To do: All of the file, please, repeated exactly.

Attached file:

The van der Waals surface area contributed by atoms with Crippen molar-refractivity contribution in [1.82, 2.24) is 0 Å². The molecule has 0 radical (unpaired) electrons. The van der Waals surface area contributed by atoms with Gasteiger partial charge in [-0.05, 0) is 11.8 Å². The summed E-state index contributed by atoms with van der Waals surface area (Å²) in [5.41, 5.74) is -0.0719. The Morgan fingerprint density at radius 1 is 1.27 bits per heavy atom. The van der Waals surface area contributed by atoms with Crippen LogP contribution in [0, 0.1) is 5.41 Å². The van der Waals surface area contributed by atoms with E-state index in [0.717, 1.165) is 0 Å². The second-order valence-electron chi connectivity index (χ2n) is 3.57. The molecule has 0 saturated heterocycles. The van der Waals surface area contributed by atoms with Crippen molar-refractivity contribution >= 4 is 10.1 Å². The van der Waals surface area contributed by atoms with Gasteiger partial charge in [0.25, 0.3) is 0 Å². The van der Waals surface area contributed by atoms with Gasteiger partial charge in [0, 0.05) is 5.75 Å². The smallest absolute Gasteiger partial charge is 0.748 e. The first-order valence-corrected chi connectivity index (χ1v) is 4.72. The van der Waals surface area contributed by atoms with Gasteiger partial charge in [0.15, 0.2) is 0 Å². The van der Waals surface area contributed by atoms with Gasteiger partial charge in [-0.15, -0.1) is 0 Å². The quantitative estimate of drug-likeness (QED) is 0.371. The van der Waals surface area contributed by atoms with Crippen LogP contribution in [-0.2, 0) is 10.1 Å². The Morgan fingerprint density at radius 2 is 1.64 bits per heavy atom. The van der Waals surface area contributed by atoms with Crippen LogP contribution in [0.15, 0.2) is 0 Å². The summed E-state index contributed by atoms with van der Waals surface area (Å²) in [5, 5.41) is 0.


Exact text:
The van der Waals surface area contributed by atoms with Crippen molar-refractivity contribution in [1.82, 2.24) is 0 Å². The molecule has 0 radical (unpaired) electrons. The van der Waals surface area contributed by atoms with Gasteiger partial charge in [-0.05, 0) is 11.8 Å². The summed E-state index contributed by atoms with van der Waals surface area (Å²) in [5.41, 5.74) is -0.0719. The Morgan fingerprint density at radius 1 is 1.27 bits per heavy atom. The van der Waals surface area contributed by atoms with Crippen LogP contribution in [0, 0.1) is 5.41 Å². The van der Waals surface area contributed by atoms with E-state index in [0.717, 1.165) is 0 Å². The second-order valence-electron chi connectivity index (χ2n) is 3.57. The molecule has 0 saturated heterocycles. The van der Waals surface area contributed by atoms with Crippen molar-refractivity contribution >= 4 is 10.1 Å². The van der Waals surface area contributed by atoms with Gasteiger partial charge in [0.25, 0.3) is 0 Å². The van der Waals surface area contributed by atoms with Gasteiger partial charge in [0, 0.05) is 5.75 Å². The smallest absolute Gasteiger partial charge is 0.748 e. The first-order valence-corrected chi connectivity index (χ1v) is 4.72. The van der Waals surface area contributed by atoms with Gasteiger partial charge in [0.15, 0.2) is 0 Å². The van der Waals surface area contributed by atoms with Gasteiger partial charge in [-0.15, -0.1) is 0 Å². The quantitative estimate of drug-likeness (QED) is 0.371. The van der Waals surface area contributed by atoms with Crippen LogP contribution in [-0.2, 0) is 10.1 Å². The Morgan fingerprint density at radius 2 is 1.64 bits per heavy atom. The van der Waals surface area contributed by atoms with Crippen LogP contribution in [0.15, 0.2) is 0 Å². The summed E-state index contributed by atoms with van der Waals surface area (Å²) in [5, 5.41) is 0.